- Zhang J, Pan T, Im HJ, Fu FH, Wang JH. Differential properties of human ACL and MCL stem cells may be responsible for their differential healing capacity. BMC Med. 2011;9:68.View ArticlePubMedPubMed CentralGoogle Scholar
- Zhang J, Wang JH. Characterization of differential properties of rabbit tendon stem cells and tenocytes. BMC Musculoskelet Disord. 2010;11:10.View ArticlePubMedPubMed CentralGoogle Scholar
- Siddiqi S, Gude N, Hosoda T, Muraski J, Rubio M, Emmanuel G, et al. Myocardial induction of nucleostemin in response to postnatal growth and pathological challenge. Circulation Research. 2008;103:89–97.View ArticlePubMedPubMed CentralGoogle Scholar
- Kafienah W, Mistry S, Williams C, Hollander A. Nucleostemin is a marker of proliferating stromal stem cells in adult human bone marrow. Stem Cells. 2006;24:1113–20.View ArticlePubMedGoogle Scholar
- Tsai RY, McKay RD. A nucleolar mechanism controlling cell proliferation in stem cells and cancer cells. Genes & Development. 2002;16:2991–3003.View ArticleGoogle Scholar
- Tin A, Park A, Sundar S, Firestone G. Essential role of the cancer stem/progenitor cell marker nucleostemin for indole-3-carbinol anti-proliferative responsiveness in human breast cancer cells. BMC Biol. 2014;12:72.View ArticlePubMedPubMed CentralGoogle Scholar
- Tsai WC, Hsu CC, Pang JH, Lin MS, Chen YH, Liang FC. Low-level laser irradiation stimulates tenocyte migration with up-regulation of dynamin II expression. PLoS One. 2012;7, e38235.View ArticlePubMedPubMed CentralGoogle Scholar
- Lin TW, Cardenas L, Soslowsky LJ. Biomechanics of tendon injury and repair. J Biomech. 2004;37:865–77.View ArticlePubMedGoogle Scholar
- Ma S, Xie N, Li W, Yuen B, Shi Y, Wang Y. Immunobiology of mesenchymal stem cells. Cell Death and Differentiation. 2014;21:216–25.View ArticlePubMedGoogle Scholar
- Ackermann P. Peptidergic innervation of periarticular tissue-A study in the rat, PhD Thesis. Stockholm: Karolinska Institute; 2001.Google Scholar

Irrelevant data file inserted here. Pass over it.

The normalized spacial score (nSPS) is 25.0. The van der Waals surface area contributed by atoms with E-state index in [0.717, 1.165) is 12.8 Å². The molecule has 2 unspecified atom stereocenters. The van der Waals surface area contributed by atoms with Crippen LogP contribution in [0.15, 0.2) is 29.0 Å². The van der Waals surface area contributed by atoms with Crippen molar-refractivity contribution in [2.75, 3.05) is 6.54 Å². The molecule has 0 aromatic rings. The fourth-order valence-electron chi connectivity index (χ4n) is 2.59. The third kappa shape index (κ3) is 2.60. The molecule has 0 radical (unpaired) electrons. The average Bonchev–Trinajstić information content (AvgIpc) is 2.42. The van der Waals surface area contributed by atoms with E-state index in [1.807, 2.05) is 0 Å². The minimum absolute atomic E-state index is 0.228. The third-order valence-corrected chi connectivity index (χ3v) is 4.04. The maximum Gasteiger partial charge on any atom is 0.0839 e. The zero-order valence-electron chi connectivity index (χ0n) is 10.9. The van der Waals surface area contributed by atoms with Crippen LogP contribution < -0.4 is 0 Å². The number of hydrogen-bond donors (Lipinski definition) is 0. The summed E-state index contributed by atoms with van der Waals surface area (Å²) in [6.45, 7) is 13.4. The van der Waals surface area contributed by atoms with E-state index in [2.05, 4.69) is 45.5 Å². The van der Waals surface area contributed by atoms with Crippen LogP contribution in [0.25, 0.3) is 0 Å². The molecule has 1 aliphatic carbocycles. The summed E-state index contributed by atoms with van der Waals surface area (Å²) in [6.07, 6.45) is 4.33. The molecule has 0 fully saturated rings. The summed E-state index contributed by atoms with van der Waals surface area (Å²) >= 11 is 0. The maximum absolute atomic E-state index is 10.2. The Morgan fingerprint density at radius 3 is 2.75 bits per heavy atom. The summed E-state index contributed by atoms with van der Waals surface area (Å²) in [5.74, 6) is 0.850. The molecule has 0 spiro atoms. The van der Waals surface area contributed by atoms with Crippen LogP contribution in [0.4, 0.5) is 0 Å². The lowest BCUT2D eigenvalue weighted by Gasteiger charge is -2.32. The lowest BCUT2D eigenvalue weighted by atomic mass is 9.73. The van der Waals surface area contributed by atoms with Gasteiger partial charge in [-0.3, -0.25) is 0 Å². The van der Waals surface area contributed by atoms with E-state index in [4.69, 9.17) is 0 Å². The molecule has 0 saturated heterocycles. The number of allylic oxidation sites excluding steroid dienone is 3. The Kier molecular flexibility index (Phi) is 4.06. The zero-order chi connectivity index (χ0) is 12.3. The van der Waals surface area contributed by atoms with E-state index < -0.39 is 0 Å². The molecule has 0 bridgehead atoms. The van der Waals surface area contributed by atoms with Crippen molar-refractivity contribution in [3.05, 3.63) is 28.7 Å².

- Andersson G, Forsgren S, Scott A, Gaida JE, Stjernfeldt JE, Lorentzon R, et al. Tenocyte hypercellularity and vascular proliferation in a rabbit model of tendinopathy: contralateral effects suggest the involvement of central neuronal mechanisms. Br J Sports Med. 2011;45:399–406.View ArticlePubMedGoogle Scholar
- Sharma P, Maffulli N. Biology of tendon injury: healing, modeling and remodeling. J Musculoskelet Neuronal Interact. 2006;6:181–90.PubMedGoogle Scholar
- Asai S, Otsuru S, Candela ME, Cantley L, Uchibe K, Hofmann TJ, et al. Tendon progenitor cells in injured tendons have strong chondrogenic potential: The CD105-negative subpopulation induces chondrogenic degeneration. Stem Cells. 2014;32:3266–77.View ArticlePubMedPubMed CentralGoogle Scholar
- Lee J, Kim HK, Rho JY, Han YM, Kim J. The human OCT-4 isoforms differ in their ability to confer self-renewal. J Biol Chem. 2006;281:33554–65.View ArticlePubMedGoogle Scholar
- Liedtke S, Stephan M, Kogler G. Oct4 expression revisited: potential pitfalls for data misinterpretation in stem cell research. Biol Chem. 2008;389:845–50.View ArticlePubMedGoogle Scholar